I was half listening to the news the other day when I heard a story about a couple who were selling their new-build house at less than they paid for it “because it was sh*t”. Apparently, the poor people had got so fed up with the number of things wrong that they had wearied of their constant complaints to the builders and decided that to put it on the market. Presumably they’d felt that the loss they’d realise on the sale would be less than the stress of continuing to live there.

I can’t find the reference to the story – there’s only so many times you can type four-letter words into Google – so I don’t know who the builders in question were, although they did issue a statement to say that the customers had received compensation and repairs in line with the contract they had signed. Whoever they were though they have missed a massive opportunity. In fact, they should have paid the couple handsomely for taking the time to complain, because

complaints are the best customer feedback you can get.

So wrong, it’s right

Most companies I know invest time and money in finding out what their customers think of them. The problem with this “voice of the customer” approach is that, when applied to all your customers, it just produces an average view – i.e. what keeps most of them satisfied. Even the sainted Net Promoter Score approach frequently fails to ask the net promoters why they are so enthusiastic about the company.

I think you could just junk most customer satisfaction surveys as the surefire way to get meaningful feedback is to make it easy for the customer to provide you with it, positive or negative.

Think about it: customers who love you or who have just had amazing service will want to tell you about it and those who haven’t will also do the same.

“That’s all very well” I hear you say, “but what about the ones who don’t complain and just leave.”

To which my reply is: too bad – you probably didn’t act on the feedback from your complainers earlier – and those middling-dissatisfied customers would be unlikely to respond to your customer-wide survey.

Inconvenient truths

I’ve noticed that organisations generally don’t give as much attention to complaints and negative feedback as they should do, and I think the reasons for this is that there’s a bias – reassuringly it’s a human trait – towards good news. We’re hard-wired to create a story around the way we want things to be rather than how they actually are, or indeed, how they appear to someone else.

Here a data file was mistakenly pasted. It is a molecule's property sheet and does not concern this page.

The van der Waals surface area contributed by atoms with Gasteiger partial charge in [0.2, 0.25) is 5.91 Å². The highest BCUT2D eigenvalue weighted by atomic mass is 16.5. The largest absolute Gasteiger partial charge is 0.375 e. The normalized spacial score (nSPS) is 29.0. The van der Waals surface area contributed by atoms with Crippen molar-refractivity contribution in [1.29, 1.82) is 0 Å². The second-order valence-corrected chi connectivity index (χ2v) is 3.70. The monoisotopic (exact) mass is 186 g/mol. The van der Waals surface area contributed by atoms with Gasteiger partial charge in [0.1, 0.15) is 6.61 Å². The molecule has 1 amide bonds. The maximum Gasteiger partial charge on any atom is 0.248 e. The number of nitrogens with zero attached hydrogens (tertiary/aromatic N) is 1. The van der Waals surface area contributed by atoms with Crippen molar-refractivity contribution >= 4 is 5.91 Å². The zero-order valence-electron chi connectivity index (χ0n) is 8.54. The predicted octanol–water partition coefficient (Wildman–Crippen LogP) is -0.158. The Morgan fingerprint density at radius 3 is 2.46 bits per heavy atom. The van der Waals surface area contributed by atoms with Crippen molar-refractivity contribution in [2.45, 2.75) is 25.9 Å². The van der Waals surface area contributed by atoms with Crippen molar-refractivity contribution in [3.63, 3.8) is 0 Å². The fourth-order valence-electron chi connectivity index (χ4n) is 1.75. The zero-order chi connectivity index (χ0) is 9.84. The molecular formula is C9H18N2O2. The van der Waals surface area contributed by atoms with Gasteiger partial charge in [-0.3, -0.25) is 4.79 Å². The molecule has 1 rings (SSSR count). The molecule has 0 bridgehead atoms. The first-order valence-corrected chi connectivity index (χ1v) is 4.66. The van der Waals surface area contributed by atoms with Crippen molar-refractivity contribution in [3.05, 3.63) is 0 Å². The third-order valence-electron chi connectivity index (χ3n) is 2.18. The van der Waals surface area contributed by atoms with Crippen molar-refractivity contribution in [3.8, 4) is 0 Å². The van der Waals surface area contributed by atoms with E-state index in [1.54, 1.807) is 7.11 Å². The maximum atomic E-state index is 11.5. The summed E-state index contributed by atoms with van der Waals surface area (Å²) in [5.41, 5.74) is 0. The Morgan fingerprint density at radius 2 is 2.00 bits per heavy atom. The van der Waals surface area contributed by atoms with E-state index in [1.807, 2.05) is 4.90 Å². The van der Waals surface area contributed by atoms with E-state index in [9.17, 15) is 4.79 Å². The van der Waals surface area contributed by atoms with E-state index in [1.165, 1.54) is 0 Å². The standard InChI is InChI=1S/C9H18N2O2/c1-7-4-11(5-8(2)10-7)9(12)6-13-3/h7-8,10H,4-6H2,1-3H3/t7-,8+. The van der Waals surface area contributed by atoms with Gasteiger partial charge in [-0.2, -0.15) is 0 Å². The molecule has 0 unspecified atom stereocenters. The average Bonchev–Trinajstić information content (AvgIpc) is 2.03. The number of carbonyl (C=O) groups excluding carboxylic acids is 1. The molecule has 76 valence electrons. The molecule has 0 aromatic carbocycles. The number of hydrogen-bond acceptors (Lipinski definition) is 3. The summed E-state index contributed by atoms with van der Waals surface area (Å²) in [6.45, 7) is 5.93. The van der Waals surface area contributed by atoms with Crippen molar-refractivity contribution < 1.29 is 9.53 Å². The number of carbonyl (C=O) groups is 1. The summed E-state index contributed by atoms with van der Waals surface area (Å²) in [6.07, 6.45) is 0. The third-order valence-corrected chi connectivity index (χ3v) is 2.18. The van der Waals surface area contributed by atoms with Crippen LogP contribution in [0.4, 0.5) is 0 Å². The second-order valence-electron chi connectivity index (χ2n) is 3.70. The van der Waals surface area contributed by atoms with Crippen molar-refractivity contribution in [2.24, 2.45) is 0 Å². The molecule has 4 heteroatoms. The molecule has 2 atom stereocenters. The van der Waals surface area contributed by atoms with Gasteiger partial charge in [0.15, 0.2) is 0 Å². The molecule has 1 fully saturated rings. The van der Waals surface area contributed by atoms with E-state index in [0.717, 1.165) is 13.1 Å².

Customers who fail to fully appreciate the products and services we’ve spent a massive effort perfecting are an inconvenience, a distraction from the narrative we’re trying to create, even when their lack of appreciation is down to something we’ve failed to deliver.

Our bias, therefore, is towards those customers who fit the norm. Unfortunately, they are not the source of innovation and improvement.

Just about managing

Dealing with customers who don’t fit the norm – i.e. the massively dissatisfied ones – is the domain of complaints management which is a frequently neglected and under-resourced area. The overriding attitude is to get the complaint dealt with as efficiently as possible, making sure the customer isn’t over-compensated along the way. Sure, you need to provide redress and to put things right, but the opportunity is often missed to find out what the customer’s desired outcome was and to do what you could to deliver that outcome, not just the initial product service.

For example, the hapless couple in the new-build house probably wanted something more than a non-leaking roof over their heads (although apparently even this was beyond their builder’s capability), they wanted a home. And whilst this isn’t an unusual outcome, I bet the building firm didn’t have the nous to sit down with their customers and find out what it was about a home that they wanted – their unspoken needs if you like. Finding and delivering against these, rather than ineptly repairing an initial botched job, would have created delighted customers.